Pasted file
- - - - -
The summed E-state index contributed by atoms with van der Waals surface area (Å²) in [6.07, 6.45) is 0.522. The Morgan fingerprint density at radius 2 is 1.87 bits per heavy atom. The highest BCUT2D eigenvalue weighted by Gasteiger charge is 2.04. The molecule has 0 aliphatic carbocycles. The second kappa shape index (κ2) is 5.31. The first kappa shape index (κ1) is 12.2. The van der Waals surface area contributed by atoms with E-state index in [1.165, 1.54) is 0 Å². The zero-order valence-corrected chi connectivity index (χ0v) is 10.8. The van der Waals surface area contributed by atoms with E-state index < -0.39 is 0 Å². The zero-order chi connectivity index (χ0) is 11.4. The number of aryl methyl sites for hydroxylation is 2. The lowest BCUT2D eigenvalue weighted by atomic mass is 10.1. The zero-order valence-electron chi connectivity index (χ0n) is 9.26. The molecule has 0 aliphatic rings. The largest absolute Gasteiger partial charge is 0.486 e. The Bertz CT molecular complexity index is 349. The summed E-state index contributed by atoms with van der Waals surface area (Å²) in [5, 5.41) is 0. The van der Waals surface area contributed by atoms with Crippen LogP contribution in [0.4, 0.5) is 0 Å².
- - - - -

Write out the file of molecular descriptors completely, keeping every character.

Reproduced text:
The summed E-state index contributed by atoms with van der Waals surface area (Å²) in [6.07, 6.45) is 0.522. The Morgan fingerprint density at radius 2 is 1.87 bits per heavy atom. The highest BCUT2D eigenvalue weighted by Gasteiger charge is 2.04. The molecule has 0 aliphatic carbocycles. The second kappa shape index (κ2) is 5.31. The first kappa shape index (κ1) is 12.2. The van der Waals surface area contributed by atoms with E-state index in [1.165, 1.54) is 0 Å². The zero-order valence-corrected chi connectivity index (χ0v) is 10.8. The van der Waals surface area contributed by atoms with E-state index < -0.39 is 0 Å². The zero-order chi connectivity index (χ0) is 11.4. The number of aryl methyl sites for hydroxylation is 2. The lowest BCUT2D eigenvalue weighted by atomic mass is 10.1. The zero-order valence-electron chi connectivity index (χ0n) is 9.26. The molecule has 0 aliphatic rings. The largest absolute Gasteiger partial charge is 0.486 e. The Bertz CT molecular complexity index is 349. The summed E-state index contributed by atoms with van der Waals surface area (Å²) in [5, 5.41) is 0. The van der Waals surface area contributed by atoms with Crippen LogP contribution in [0.4, 0.5) is 0 Å².